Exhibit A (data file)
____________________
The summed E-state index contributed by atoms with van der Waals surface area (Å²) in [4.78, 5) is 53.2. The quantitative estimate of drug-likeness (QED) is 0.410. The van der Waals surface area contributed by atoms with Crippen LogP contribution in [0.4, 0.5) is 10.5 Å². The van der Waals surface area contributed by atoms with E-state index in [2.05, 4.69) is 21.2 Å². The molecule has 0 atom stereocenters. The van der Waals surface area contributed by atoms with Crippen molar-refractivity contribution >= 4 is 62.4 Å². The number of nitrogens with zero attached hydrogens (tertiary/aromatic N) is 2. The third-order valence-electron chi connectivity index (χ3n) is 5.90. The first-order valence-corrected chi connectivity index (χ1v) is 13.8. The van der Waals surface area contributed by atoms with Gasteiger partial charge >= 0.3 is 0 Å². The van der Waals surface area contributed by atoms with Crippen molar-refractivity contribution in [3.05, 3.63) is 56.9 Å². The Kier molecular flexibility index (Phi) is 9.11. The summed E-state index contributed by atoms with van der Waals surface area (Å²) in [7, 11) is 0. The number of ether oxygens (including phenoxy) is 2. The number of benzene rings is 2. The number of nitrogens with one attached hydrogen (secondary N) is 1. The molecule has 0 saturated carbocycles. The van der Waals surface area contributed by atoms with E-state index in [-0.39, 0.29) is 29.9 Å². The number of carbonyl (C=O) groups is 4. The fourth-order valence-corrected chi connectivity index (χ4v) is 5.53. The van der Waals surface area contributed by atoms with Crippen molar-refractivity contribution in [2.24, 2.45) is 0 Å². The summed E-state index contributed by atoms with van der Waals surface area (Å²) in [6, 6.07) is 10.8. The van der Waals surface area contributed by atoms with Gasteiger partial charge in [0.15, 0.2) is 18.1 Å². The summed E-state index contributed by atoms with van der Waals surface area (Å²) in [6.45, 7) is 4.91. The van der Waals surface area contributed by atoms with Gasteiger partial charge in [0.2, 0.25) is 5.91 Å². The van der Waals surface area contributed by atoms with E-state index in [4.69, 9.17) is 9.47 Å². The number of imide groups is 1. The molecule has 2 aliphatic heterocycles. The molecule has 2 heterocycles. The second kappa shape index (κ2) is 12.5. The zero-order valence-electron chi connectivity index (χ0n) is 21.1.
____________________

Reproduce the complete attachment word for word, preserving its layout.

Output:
The summed E-state index contributed by atoms with van der Waals surface area (Å²) in [4.78, 5) is 53.2. The quantitative estimate of drug-likeness (QED) is 0.410. The van der Waals surface area contributed by atoms with Crippen LogP contribution in [0.4, 0.5) is 10.5 Å². The van der Waals surface area contributed by atoms with E-state index in [2.05, 4.69) is 21.2 Å². The molecule has 0 atom stereocenters. The van der Waals surface area contributed by atoms with Crippen molar-refractivity contribution >= 4 is 62.4 Å². The number of nitrogens with zero attached hydrogens (tertiary/aromatic N) is 2. The third-order valence-electron chi connectivity index (χ3n) is 5.90. The first-order valence-corrected chi connectivity index (χ1v) is 13.8. The van der Waals surface area contributed by atoms with Gasteiger partial charge >= 0.3 is 0 Å². The van der Waals surface area contributed by atoms with Crippen molar-refractivity contribution in [3.05, 3.63) is 56.9 Å². The Kier molecular flexibility index (Phi) is 9.11. The summed E-state index contributed by atoms with van der Waals surface area (Å²) in [7, 11) is 0. The number of ether oxygens (including phenoxy) is 2. The number of benzene rings is 2. The number of nitrogens with one attached hydrogen (secondary N) is 1. The molecule has 0 saturated carbocycles. The van der Waals surface area contributed by atoms with E-state index in [-0.39, 0.29) is 29.9 Å². The number of carbonyl (C=O) groups is 4. The fourth-order valence-corrected chi connectivity index (χ4v) is 5.53. The van der Waals surface area contributed by atoms with Crippen molar-refractivity contribution in [2.24, 2.45) is 0 Å². The summed E-state index contributed by atoms with van der Waals surface area (Å²) in [6, 6.07) is 10.8. The van der Waals surface area contributed by atoms with Gasteiger partial charge in [0.15, 0.2) is 18.1 Å². The summed E-state index contributed by atoms with van der Waals surface area (Å²) in [6.45, 7) is 4.91. The van der Waals surface area contributed by atoms with Gasteiger partial charge in [0.2, 0.25) is 5.91 Å². The van der Waals surface area contributed by atoms with E-state index in [4.69, 9.17) is 9.47 Å². The number of imide groups is 1. The molecule has 2 aliphatic heterocycles. The molecule has 2 heterocycles. The second kappa shape index (κ2) is 12.5. The zero-order valence-electron chi connectivity index (χ0n) is 21.1.